- Department of Economics, Swedish University of Agricultural Sciences
Surry, Yves; Rude, James
A trade restrictiveness index (TRI) aggregates an entire protection structure into a single uniform measure that is consistent with trade theory and reflects the extent of policy interventions on trade or welfare. Although there are several variants of a TRI, all approaches aggregate protective measures using weights that depend on import demand and export supply elasticities; some studies ignore cross-price effects while others account for them. This study measures the degree of bias introduced by ignoring cross effects. It provides a practical approach to account for demand- and supply-side cross-price effects in a multicommodity TRI setting. This approach is illustrated with a case study of distortions in the Canadian crop and livestock sector. Domestic demand and supply cross effects are approximated using a "constant differences of elasticities of substitution" functional form. On average, over the period 1996-2016, we find that cross-price effects do make a difference, and that including them makes the TRI 27% higher than an approach which ignores them. Furthermore, both TRI approaches produce indices that are higher and more variable than the OECD's percentage Producer Support Estimate (PSE) that measures policy transfers as a share of gross farm receipts. The fundamental differences between a TRI and PSE% is driven by market price support for milk.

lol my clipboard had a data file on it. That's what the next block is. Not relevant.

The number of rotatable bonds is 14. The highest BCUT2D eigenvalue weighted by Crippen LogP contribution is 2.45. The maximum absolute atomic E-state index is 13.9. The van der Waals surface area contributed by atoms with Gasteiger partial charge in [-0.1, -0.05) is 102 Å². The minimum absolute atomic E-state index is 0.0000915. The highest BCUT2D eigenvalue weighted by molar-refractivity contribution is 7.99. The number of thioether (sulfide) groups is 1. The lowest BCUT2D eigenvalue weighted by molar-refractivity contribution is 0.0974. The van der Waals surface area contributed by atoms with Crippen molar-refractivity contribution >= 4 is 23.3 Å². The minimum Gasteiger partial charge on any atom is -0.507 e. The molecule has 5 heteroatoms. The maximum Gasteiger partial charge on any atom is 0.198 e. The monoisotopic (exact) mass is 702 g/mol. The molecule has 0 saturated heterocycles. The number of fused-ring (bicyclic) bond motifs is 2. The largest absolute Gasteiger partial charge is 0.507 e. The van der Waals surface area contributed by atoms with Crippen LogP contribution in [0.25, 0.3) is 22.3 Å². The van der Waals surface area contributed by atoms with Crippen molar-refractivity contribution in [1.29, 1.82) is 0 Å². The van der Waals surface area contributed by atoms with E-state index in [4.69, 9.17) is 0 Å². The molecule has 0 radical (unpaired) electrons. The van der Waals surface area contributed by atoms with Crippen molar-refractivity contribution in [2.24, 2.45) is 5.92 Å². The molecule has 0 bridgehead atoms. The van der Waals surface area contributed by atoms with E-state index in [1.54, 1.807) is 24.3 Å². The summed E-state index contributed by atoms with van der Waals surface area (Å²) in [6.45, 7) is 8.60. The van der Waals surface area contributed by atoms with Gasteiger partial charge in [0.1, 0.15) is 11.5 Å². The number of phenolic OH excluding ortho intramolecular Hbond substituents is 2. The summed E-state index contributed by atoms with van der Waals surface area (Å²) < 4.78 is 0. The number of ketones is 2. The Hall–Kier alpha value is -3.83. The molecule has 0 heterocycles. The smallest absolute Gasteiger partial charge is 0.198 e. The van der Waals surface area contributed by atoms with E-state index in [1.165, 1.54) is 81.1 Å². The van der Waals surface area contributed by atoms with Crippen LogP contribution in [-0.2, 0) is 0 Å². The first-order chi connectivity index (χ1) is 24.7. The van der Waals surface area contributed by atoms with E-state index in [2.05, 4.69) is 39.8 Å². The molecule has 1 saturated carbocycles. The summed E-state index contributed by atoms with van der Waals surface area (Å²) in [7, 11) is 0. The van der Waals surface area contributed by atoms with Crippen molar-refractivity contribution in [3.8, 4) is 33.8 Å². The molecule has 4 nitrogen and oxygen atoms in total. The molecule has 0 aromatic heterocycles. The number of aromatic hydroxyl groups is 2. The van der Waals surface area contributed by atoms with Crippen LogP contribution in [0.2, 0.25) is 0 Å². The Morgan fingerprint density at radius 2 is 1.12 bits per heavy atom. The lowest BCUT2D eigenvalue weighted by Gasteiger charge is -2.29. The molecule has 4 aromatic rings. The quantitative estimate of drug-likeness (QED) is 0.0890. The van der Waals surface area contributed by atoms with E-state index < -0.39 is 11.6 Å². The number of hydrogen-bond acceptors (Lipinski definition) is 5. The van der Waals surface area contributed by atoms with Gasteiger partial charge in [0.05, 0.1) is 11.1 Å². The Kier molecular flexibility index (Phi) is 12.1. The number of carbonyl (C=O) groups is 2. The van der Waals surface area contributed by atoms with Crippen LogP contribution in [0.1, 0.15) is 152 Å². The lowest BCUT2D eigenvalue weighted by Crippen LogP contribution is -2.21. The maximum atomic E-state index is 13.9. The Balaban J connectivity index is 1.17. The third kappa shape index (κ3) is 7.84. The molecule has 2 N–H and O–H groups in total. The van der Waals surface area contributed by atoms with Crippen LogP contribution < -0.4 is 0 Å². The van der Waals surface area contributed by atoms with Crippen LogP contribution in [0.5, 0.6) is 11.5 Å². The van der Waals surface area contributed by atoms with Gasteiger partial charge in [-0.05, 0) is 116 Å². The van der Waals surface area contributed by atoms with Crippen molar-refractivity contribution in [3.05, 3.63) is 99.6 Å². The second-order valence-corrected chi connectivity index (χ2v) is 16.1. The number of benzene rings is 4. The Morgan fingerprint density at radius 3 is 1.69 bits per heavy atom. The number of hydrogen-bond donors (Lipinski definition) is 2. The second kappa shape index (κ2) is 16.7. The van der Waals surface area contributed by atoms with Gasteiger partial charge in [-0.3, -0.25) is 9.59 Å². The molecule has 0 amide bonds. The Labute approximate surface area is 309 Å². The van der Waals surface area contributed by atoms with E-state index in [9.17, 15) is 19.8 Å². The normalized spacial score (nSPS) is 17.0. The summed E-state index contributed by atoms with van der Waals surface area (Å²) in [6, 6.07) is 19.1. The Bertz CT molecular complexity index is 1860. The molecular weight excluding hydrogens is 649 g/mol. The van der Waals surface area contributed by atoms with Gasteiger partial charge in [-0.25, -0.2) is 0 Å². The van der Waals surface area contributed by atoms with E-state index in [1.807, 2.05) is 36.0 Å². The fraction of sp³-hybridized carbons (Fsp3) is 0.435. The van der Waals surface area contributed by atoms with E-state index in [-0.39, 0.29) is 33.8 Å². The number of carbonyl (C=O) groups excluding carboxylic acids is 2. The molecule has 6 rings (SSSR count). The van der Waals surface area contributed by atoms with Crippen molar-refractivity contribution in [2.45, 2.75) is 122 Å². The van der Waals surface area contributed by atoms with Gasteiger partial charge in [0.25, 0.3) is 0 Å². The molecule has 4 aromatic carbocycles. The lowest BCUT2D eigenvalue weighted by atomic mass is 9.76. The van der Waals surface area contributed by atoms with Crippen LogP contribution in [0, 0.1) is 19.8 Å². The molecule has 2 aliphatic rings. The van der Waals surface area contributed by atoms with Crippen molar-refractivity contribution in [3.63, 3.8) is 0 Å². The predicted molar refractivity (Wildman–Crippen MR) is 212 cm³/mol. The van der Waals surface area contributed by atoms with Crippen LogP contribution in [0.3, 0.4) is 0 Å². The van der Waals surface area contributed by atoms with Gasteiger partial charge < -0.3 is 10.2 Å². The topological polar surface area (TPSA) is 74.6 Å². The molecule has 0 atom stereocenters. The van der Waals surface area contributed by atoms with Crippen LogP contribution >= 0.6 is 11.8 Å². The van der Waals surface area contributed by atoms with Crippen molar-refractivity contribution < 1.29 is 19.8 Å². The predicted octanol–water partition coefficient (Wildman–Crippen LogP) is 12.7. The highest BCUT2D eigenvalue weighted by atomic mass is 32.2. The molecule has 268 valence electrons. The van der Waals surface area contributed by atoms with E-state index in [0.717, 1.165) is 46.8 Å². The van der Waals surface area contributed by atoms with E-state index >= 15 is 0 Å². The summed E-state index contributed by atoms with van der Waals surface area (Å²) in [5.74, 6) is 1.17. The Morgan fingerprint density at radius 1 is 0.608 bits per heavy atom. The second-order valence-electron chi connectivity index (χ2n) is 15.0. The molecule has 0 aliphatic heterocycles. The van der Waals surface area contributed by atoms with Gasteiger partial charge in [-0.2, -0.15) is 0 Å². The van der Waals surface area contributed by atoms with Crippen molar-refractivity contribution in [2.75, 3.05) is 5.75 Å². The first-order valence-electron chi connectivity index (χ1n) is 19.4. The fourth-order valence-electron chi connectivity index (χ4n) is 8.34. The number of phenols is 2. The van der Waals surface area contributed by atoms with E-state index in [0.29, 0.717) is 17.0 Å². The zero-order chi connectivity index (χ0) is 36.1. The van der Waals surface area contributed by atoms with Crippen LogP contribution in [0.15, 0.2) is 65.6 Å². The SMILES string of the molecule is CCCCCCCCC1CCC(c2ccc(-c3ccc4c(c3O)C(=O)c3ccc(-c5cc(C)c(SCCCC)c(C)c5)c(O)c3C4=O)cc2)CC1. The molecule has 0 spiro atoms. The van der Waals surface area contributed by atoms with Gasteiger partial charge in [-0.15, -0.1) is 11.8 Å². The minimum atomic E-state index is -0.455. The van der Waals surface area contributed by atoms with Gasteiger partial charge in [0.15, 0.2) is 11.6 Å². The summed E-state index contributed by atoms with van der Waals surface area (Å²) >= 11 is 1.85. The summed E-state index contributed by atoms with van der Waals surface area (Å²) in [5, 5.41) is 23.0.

Canadian Journal of Agricultural Economics / Revue canadienne d'agroeconomie
SDG2 Zero hunger